The sun has gone down, but we know that it is merely from our sight that it is hidden. There will be a glorious morrow! Than, all that truly ripened here shall surely be garnered. In that land of the day we shall come to see and understand
the purpose of the Father in all His great Creation, and the mysteries of His dealings with us in our daily lives. There, while much of the knowledge of men and things which here we prized may pass away, or be regarded with indifference, the knowledge of God and the soul and the spiritual verities shall be our new source of power and our new field of study.
How little we would care to trouble the happy ones who have entered that world-- if we could-- with the petty problems of this world of ours! How little could they give us an understanding of that spiritual world and it's wonders, even if they had the opportunity! They rest in peace! The glory in their triumph!
In the words of the Apostle John " His servants shall serve Him, and they shall see His face, and His name shall be in their foreheads, and there shall be night no more, and they need no light of lamp neither light of sun, for lord God shall give them light, and they shall reign for ever and ever"
The Founding of the Pennsylvania Society
The times manifested not only strong patriotic feelings but also a national interest in family history and genealogy. There was concern at the increasing numbers of immigrants arriving in the United States. In the mid-1880s a shift in the immigration became marked, from the northern to the less familiar and more poverty-stricken southern and eastern portions of Europe. These changes were contemporaneous with a developing sense of nationalism, in place of sectionalism, and unrest accompanying the rapidly increasing industrialization of the economy. Such times supplied the impetus for the formation of numerous patriotic societies; by 1900 the movement was perhaps even more active than it is today.
These feelings were prevalent in Philadelphia as elsewhere. When, in March, 1888, J. Granville Leach was informed that New York had a society composed of descendants of those who had actively participated in the American Revolution, the idea of our Pennsylvania Society was born. Leach's personal journal tells of this event and of the sequel:
The organization of this Society came about in this way. In one of my visits to the rooms of The Historical Society in March 1888, John W. Jordan, the assistant librarian, called my attention to the fact that there was an organization in New York, descendants of those who had actively participated in the American Revolution of 1776. We agreed that Pennsylvania should have a similar organization, and discussed the advisability of taking immediate steps toward forming one. Dr.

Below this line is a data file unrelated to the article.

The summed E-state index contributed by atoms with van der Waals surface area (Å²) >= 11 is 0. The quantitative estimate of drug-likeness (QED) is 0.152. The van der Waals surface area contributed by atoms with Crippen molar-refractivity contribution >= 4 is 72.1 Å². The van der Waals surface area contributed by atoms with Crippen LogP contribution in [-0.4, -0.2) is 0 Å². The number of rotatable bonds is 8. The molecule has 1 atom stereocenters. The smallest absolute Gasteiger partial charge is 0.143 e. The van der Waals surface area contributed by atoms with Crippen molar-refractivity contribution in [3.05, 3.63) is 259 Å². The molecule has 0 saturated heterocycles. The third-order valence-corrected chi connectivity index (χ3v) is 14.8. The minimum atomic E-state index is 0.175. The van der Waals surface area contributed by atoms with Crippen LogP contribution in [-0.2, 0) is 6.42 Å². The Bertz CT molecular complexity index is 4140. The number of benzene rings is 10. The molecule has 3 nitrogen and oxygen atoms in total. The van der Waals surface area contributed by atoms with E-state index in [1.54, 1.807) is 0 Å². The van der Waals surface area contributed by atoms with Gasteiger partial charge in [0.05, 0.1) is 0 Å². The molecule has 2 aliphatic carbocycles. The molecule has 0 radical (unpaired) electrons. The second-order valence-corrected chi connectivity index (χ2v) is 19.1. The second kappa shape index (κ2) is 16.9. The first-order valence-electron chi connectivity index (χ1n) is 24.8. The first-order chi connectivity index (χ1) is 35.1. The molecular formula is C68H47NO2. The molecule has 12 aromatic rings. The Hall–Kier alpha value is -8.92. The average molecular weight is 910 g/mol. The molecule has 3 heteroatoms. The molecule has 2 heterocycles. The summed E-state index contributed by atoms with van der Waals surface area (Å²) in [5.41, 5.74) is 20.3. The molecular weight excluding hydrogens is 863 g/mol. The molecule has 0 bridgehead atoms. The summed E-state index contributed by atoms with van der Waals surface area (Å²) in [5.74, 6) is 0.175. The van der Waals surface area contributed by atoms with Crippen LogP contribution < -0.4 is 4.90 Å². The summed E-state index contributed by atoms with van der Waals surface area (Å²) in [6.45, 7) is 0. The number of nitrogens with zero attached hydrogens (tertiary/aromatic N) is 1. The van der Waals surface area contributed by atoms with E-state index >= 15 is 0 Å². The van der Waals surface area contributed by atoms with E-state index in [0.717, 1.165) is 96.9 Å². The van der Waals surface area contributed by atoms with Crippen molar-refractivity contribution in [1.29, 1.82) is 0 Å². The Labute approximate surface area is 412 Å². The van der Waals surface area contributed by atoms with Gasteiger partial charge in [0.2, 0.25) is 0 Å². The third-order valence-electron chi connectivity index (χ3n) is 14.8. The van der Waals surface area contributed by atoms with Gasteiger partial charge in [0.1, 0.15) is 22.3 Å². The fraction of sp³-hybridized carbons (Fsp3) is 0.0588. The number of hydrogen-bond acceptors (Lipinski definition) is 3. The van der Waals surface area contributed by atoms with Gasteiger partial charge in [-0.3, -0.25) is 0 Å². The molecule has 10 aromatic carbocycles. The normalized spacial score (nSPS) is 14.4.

Herman Burgin of Germantown called at the rooms of this Society this same afternoon, and Jordan mentioned the subject to him. Within a day or two I brought the matter to the attention of Major J. Edward Carpenter, Colonel William Brooke Rawle, Richard M. Cadwalader and Samuel W. Pennypacker, after which I being again at The Historical Society, reported to Jordan what I had done, and told him I had no doubt Carpenter, Rawle, Cadwalader, and Pennypacker would join with us in forming the suggested Society. Either that, or the following day, Dr. Burgin called on Jordan, who mentioned the names I had given him. Almost immediately afterwards, Dr. Burgin sent out invitations to Jordan and myself, and the others above
named, to meet at his office for the organization of a Society of Sons of the Revolution, which was done.
After a short discussion of the advisability of effecting an organization, I moved that we found a society under the name of The Pennsylvania Society of Sons of the Revolution. This motion was carried.
Name: John W. Jordan
Residence: Philadelphia, Philadelphia, Pennsylvania
Birthplace: Pennsylvania, United States
Relationship to Head: Son
Father's Name: Francis Jordan
Father's Birthplace: Pennsylvania, United States
Mother's Name: Emily Jordan
Mother's Birthplace: Pennsylvania, United States
Race or Color (Expanded): White
Ethnicity (Standardized): American
Martial Status: Widowed
Age (Expanded): 40 years
NARA Film Number: T9-1172
Page Character: D
Entry Number: 1064
Film number: 1255172
Collection: United States Census, 1880
Name: John W. Lld. Jordan
Death Date: 11 Jun 1921
Death Place: Wilmington, New Castle, Delaware
Father's Name: Francis Jordan
Mother's Name: Emily Wolf
Indexing Project (Batch) Number: I09969-3
System Origin: Delaware-EASy
Source Film Number: 1944048
Reference Number: cn 1375
Collection: Delaware Deaths and Burials, 1815-1955